Businesses operating on the tightest margins may not survive. It is important to remember that the transition to SCA will not be identical for every merchant. It can be far more challenging for some based on factors such as industry, size, business model, population segment served and many others. For an oversimplified example, consider that a business retailing hearing aids may find the switchover to SCA somewhat rockier than a gaming-app store.

To be sure, banks will need to take an individualized approach when formulating expectations and processes in the coming months, if they haven’t done so already. Such approaches should take into consideration the capabilities and flexibility of various merchants, in addition to the needs and room for flexibility on the bank’s part.

Issuing banks: Consider the consumer

SCA was designed first and foremost to combat fraud. However, it is intended to also shift liability for unauthorized transactions as a means of discouraging friendly fraud. Both are, without a doubt, laudable goals. Also known as chargeback fraud, friendly fraud occurs when the legitimate cardholder disputes a transaction despite receiving the goods or services. It costs merchants tens of billions of dollars per year; in fact, it consumes a full 28 percent of all ecommerce revenue today2.

What the PSD2 and SCA fail to address is cardholder disputes of authorized transactions. Worse yet, they threaten to exacerbate and further normalize the common but mistaken correlation of chargebacks with fraud. The reality is that the very changes in purchasing habits that spurred the development of the PSD2 have also led to increases in the types of complex payment disputes.

Today, online transactions are the norm. COVID-19 and resulting stay-at-home policies have further accelerated the spread of ecommerce even more. Ecommerce-purchase volume rose globally by 15 percent over the first half of 2020 compared to the same period of the previous year3.

Predictably, more card-not-present (CNP) transactions mean more disputes. The fraud and friendly fraud aspects have been well covered. However, even with the best intentions, when purchases are made online, with less opportunity to examine the purchase closely or discuss it with the seller, the chances of dissatisfaction go up. In fact, the world is seeing an unprecedented increase in authorized-payment disputes, with December 2020 values more than 25 percent higher than a year earlier4.

Specifically, in the EU, the European Central Bank (ECB) recorded a 66-percent increase in CNP fraud between 2011 and 2016, which was the main reason why fraud overall increased by 35 percent. Online fraud now makes up 73 percent of fraud in Europe, and this is steadily rising. In fact, CNP fraud was the only type that saw any increase at all5.

Far too many bank dispute departments lack the resources or expertise to understand how to effectively handle complex payment disputes, particularly authorized CNP transactions.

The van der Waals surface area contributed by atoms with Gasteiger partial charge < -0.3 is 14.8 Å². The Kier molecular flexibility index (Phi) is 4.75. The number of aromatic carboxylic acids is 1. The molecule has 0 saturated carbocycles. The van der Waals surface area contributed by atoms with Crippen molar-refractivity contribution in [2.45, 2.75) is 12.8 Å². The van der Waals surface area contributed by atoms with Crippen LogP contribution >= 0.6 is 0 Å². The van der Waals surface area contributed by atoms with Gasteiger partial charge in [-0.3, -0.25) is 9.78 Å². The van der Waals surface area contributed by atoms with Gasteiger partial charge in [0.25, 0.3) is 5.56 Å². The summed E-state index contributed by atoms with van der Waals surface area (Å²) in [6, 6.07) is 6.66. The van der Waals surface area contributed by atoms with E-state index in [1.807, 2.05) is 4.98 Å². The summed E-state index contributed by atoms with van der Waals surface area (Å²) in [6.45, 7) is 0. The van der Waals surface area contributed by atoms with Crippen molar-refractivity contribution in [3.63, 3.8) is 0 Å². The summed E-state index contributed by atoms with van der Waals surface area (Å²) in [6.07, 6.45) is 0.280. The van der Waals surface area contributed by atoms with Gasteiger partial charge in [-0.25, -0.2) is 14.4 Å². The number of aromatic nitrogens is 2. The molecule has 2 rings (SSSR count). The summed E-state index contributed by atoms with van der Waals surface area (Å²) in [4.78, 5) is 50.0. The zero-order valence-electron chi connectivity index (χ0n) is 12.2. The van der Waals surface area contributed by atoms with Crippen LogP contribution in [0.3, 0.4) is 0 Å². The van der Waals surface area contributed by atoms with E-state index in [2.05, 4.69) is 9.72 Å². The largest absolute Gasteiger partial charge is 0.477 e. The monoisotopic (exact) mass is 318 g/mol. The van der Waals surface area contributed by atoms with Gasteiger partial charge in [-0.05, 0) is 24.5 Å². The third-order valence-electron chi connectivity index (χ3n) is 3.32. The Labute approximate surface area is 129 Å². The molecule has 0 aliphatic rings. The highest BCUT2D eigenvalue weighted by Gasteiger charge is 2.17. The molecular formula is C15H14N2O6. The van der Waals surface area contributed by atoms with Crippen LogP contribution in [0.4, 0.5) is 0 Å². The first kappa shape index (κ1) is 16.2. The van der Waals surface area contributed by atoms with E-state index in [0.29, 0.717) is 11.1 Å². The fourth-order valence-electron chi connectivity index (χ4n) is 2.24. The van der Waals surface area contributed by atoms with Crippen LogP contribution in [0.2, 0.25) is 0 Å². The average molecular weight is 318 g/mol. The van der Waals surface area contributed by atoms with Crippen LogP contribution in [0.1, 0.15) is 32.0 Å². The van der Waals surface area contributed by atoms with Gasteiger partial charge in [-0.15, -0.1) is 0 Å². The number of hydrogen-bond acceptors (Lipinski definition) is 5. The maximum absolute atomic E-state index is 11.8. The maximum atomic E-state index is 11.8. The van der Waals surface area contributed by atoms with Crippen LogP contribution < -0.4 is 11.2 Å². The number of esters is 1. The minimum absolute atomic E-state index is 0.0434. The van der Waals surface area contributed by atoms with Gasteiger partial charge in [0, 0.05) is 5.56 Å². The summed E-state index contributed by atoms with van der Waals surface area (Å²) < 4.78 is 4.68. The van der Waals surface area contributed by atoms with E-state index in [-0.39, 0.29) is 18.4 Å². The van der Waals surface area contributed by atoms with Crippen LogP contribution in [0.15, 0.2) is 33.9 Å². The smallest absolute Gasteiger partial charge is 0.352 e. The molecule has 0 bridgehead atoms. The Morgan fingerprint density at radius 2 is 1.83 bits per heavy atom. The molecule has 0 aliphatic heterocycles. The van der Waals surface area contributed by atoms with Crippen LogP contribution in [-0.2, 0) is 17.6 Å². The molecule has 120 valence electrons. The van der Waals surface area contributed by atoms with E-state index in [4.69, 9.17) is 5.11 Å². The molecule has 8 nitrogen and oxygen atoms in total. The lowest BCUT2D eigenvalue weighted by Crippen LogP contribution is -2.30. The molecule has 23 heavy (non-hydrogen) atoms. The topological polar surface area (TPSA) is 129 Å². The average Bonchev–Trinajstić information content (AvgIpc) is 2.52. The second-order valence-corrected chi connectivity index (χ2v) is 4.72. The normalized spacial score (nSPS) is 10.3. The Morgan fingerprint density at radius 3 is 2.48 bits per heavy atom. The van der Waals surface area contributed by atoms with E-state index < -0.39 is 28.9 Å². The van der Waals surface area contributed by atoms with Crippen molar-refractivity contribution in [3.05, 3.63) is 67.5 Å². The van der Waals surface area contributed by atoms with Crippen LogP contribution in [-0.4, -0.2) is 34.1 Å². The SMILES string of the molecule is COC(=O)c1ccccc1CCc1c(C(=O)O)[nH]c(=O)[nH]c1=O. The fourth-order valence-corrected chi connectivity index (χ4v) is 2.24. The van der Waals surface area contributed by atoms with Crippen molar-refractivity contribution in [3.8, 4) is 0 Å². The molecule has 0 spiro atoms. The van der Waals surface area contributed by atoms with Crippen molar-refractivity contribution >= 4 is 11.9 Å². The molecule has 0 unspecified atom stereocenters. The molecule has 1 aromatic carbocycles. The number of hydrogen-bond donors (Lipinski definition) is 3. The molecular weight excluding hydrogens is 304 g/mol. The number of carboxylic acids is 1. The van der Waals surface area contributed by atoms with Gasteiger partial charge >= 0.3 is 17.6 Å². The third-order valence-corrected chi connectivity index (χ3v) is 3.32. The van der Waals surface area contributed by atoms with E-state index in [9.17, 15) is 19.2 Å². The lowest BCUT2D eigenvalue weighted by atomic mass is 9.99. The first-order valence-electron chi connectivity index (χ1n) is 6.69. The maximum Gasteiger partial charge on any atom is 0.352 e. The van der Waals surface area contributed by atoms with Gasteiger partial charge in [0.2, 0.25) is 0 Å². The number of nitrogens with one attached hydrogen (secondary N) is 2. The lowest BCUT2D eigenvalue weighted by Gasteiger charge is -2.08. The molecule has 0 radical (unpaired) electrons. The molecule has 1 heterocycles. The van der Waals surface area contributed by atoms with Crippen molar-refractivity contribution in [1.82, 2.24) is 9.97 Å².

The above trends run up against an uncomfortable fact that must be addressed: Far too many bank dispute departments lack the resources or expertise to understand how to effectively handle complex payment disputes, particularly authorized CNP transactions. Unsurprisingly, this has resulted in frustration among consumers; banks must be positioned to take action to remedy the “cardholder problem” before it worsens.

First and foremost, banks’ management teams need to clearly communicate to dispute departments and all customer-facing staff that authorized disputes play an important part in a bank’s ability to serve customers. It is critical that this message be accompanied by adequate training in identifying and resolving these disputes. Where possible, staffing levels should be increased as well, as dispute numbers are unlikely to level off any time soon.

Second, and hardly less essential, bank dispute departments need to make customers feel valued and understood in the event of non-fraud chargebacks. They feel forgotten when claims take an unreasonable amount of time to process. They feel unvalued when the message they receive—explicitly or implicitly—is that the only real chargeback is a fraud-related one. They feel unheard when their valid disputes are denied due to a lack of attention or training on the part of the banker.

Banks that can successfully navigate these challenges will be positioned to better serve customers in this transitional period. The rewards will be well worth the effort.


1 Document 32015L2366, Directive (EU) 2015/2366 of the European Parliament, EUR-Lex

2“Friendly Fraud Hurts Merchants, Issuers and Cardholders: Here’s How”, Steve Durney, February 7, 2019, Card Not Present

3ACI Worldwide Research Reveals Increase in June eCommerce Sales – Largest Since the Start of COVID-19 Pandemic Restrictions”, July 14, 2020, Businesswire

4New Data from ACI Worldwide Shows Increase in Global eCommerce Transactions Over the 2020 Holiday Period; Retail and Gaming Sectors See Significant Increase”, January 13, 2021, ACI Worldwide

5Fifth report on card fraud, September 2018: Executive Summary”, European Central Bank

Michael B. Cohen is Vice President of Global Operations at MyChargeBack. With more than a decade of experience in strategic marketing for the financial industry, he is a leading international advocate for credit-card consumer rights. His insights have been quoted widely in the American, Latin American, European and Asian press.